Bobo (Belgian comics)
Bobo is a Franco-Belgian comics series created by Paul Deliège and Maurice Rosy. The series features an eponymous prisoner of the jail Inzepocket ("in the pocket" with a French accent). In Dutch, the series' name is Jaap.
Bobo first appeared in a mini–récit (mini-story) in Spirou magazine on May 11, 1961 In the early years, it was written by Rosy, who also took artistic responsibility during a brief period in the 1970s. Eventually, the character evolved into its own series, mostly consisting of short stories, and a few full length (i.e. 44 pages) stories. Fifteen albums appeared until the 1990s, when the series ended its run.
Bobo was sentenced to twenty years in jail for stealing a bicycle (it was the bicycle of the sentencing judge). Bobo is always trying to escape in various ways, usually by digging, and thus make his way to the beaches of Acapulco. Other major characters are the prison's manager who is fond of pies and cookies; the prison bully who has it in for Bobo and his various schemes; the Professional, a grumpy old prisoner who insists that everything be done "by the book," his copy of which dates back to before the prison reform movement (at his insistence, the Professional lives in an old dungeon, wears a ball-and-chain, does heavy labor and only eats stale bread and dirty water); and Stonie the warden, who always carries a stone (left over after building the prison), and which he is constantly trying to get rid off, but his colleagues insist that he carries. There is also Julot-les-pinceaux (Julian Brush), Bobo's outside accomplice who is always coming up with various schemes to get his beloved boss out of the nick.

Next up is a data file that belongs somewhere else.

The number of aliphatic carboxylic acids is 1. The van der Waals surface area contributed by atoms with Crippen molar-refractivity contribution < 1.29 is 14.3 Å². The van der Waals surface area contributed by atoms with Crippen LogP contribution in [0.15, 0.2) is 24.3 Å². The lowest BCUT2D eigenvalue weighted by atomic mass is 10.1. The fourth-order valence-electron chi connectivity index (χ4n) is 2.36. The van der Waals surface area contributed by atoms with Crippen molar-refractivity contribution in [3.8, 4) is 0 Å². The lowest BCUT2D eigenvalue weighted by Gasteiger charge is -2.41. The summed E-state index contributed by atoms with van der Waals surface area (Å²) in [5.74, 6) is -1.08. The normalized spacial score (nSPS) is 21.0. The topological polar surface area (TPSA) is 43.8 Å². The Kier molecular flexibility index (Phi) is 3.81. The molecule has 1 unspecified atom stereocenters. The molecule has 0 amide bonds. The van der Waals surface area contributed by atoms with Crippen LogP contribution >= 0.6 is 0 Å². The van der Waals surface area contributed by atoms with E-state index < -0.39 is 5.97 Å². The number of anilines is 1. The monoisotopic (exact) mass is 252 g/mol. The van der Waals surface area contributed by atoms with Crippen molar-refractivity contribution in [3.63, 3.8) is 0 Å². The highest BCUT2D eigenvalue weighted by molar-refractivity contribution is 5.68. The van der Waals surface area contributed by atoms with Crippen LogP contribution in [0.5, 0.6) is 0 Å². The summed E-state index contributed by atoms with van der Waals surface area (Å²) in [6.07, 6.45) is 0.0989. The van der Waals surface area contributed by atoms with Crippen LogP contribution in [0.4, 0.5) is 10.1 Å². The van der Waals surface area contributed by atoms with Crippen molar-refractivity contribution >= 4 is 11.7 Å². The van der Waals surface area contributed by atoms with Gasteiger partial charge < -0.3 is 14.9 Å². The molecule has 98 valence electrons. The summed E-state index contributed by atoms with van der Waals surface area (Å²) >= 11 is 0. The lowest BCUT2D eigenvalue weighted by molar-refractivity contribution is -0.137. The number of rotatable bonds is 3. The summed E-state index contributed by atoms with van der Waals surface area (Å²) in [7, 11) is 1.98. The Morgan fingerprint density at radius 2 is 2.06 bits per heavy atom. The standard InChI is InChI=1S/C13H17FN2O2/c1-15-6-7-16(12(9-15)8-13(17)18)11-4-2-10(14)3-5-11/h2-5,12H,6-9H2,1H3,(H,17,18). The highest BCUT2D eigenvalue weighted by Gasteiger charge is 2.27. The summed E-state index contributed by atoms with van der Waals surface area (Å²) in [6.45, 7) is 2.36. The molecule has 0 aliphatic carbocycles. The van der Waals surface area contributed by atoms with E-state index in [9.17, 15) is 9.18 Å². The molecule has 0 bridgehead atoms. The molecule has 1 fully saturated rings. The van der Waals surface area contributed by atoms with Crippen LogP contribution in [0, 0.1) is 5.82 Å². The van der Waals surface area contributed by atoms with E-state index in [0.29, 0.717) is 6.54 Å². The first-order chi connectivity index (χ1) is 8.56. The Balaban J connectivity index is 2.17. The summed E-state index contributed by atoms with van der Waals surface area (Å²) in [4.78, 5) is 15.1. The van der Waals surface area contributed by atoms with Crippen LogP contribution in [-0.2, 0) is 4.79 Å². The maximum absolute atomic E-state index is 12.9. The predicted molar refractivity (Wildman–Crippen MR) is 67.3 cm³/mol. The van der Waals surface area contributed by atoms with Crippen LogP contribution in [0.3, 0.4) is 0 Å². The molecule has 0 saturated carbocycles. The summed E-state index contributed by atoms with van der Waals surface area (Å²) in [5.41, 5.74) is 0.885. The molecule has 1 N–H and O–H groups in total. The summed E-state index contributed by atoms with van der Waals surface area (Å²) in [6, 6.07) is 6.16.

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A six-stage computer game was made (released in 1988), with the player steering Bobo through six tasks: feeding soup to his hungry inmates in the mess hall whiles killing flies; peeling an ever-increasing mount of potatoes; cleaning the floor of the prison office hallway; helping his numerous mates escape via a trampoline; running over a set of three high-mounted power lines; and finally, stopping your cellmates from snoring when you are trying to sleep.
Interestingly, the purpose of the game is not to reach a certain goal, but to collect as many points as possible in the short space of time given in most of the tasks. Failing in these task is inevitable—like in the first, the inmates get hungry very quickly as time passes, and eventually someone puts the soup pot on Bobo's head; and in the third an increasing number of guardsmen, dogs and inmates keep running through the hallway, staining the floor with their dirty shoes.
- Paul Deliège interview on Auracan.com (in French)